Share of agriculture in aggregate value added, taken from the World Bank’s World Development Indicators (WDI) database. Trade openness is calculated as imports plus exports in percent of GDP, taken from the IMF’s International Financial Statistics (IFS) database. Per capita GDP is calculated in constant (2000) US dollars, taken from the WDI database, expressed in logs. Inflation is the annual change in the CPI, taken from the IFS database. International reserves, nominal foreign exchange rate to the US dollar is taken from the IMF’s IFS database. The overall fiscal balance, in percent of GDP, is taken from the WDI database. Foreign debt, relative to GDP, is taken from the WDI database. The ICRG corruption scores, produced by Political Risk Services Group, are assessments by staff and relate to actual and potential corruption in the following forms: excessive patronage, nepotism, job reservations, ‘favor-for-favors,’ secret party funding and suspiciously close ties between politics and business. The scores range from 0 to 6, where 0 indicates the highest potential risk of corruption and 6 indicates the lowest potential risk for any country.

Other political economy variables include: past IMF program, measured as the lag of a 5-year-moving average of the IMF program dummy, taken from the MONA database; the KOF index of political globalization as in Dreher (2006b), measured by the number of embassies and high commissions in a country, the number of international organizations of which the country is a member, the number of UN peace missions the country has participated in, and the number of international treaties that the country has signed since 1945. Two indicators from the World Bank’s Database of Political Institutions as in Beck et al. (2001): the index of political plurality, in which legislators are elected using a winner-take-all/first past the post-rule, taking the value 1 if this system is used or 0 otherwise; and an indicator for chief executive years in office, measure in number of years. Two indicators from Freedom House: one on political rights as a measure of free participation in the political process, including the right to vote freely for distinct alternatives in legitimate elections, compete for public office, join political parties and organizations, and elect representatives who have a decisive impact on public policies and are accountable to the electorate, taking the value 1 (most free) to 7 (least free); and the imputed polity index, which in addition to political rights, also measures civil liberties, allowing for the freedom of expression and belief, associational and organizational rights, rule of law, and personal autonomy without interference from the state. The imputed policy index takes the value 0 for least democratic and 10 for most democratic countries. In addition, Kuncic (2014) indicator on legal institutional quality is considered, taking the value 1 (high) to 0 (low). Finally, Transparency International’s Corruption Perception index has been considered, which measures the level of corruption in 152 countries, transformed to take the value 0 (high corruption) to 100 (low corruption). All these indicators are available online at www.qog.pol.gu.se, from Dahlberg et al. (2015). Appendix Table 10 summarizes the data.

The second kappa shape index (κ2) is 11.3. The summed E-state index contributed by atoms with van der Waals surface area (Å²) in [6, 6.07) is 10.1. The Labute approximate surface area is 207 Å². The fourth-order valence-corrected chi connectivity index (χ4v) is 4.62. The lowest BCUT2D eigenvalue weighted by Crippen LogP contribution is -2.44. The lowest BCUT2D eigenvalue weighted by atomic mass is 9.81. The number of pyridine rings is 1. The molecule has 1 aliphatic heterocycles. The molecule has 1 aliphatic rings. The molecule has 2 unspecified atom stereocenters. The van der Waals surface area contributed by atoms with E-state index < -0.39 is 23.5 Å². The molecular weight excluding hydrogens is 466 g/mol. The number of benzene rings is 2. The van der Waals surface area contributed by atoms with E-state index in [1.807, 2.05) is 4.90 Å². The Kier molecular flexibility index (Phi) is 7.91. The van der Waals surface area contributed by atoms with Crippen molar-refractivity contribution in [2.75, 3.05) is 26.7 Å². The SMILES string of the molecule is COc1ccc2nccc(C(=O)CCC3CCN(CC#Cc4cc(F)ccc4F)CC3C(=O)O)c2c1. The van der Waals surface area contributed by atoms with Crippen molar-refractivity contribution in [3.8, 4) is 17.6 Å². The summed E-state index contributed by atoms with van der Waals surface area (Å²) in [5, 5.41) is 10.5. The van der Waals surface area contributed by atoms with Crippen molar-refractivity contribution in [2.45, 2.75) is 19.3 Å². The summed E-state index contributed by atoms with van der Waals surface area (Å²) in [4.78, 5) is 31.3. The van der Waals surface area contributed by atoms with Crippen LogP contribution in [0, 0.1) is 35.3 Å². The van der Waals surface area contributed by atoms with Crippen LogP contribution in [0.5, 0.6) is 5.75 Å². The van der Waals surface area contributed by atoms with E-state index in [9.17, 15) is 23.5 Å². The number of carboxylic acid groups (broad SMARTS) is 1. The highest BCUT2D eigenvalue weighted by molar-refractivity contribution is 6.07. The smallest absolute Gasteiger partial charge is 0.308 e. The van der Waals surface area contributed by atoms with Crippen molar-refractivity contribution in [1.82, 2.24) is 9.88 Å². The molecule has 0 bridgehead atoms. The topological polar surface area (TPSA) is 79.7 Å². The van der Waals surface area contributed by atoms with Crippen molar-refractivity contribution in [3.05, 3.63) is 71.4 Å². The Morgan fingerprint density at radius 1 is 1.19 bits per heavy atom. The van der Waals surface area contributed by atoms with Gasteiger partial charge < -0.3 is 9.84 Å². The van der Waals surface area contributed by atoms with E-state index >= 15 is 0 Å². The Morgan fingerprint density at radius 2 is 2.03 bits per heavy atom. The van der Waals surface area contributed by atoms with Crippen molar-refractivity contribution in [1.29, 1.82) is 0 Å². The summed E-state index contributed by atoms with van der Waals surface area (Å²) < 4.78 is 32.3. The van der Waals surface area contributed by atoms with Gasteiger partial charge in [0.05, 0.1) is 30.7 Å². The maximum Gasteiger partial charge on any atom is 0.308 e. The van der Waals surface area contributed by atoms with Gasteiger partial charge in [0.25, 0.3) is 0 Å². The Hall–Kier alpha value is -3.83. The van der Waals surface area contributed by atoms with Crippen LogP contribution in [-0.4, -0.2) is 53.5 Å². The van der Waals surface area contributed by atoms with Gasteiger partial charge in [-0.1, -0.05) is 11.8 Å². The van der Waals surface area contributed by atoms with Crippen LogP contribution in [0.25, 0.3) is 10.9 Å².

Table 10 Descriptive statistics

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Crivelli, E., Gupta, S. Does conditionality in IMF-supported programs promote revenue reform?. Int Tax Public Finance 23, 550–579 (2016). https://doi.org/10.1007/s10797-015-9379-7

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Keywords

  • Tax revenue reform
  • Structural conditionality
  • IMF

JEL Classification

  • C33
  • E62
  • F33
  • H2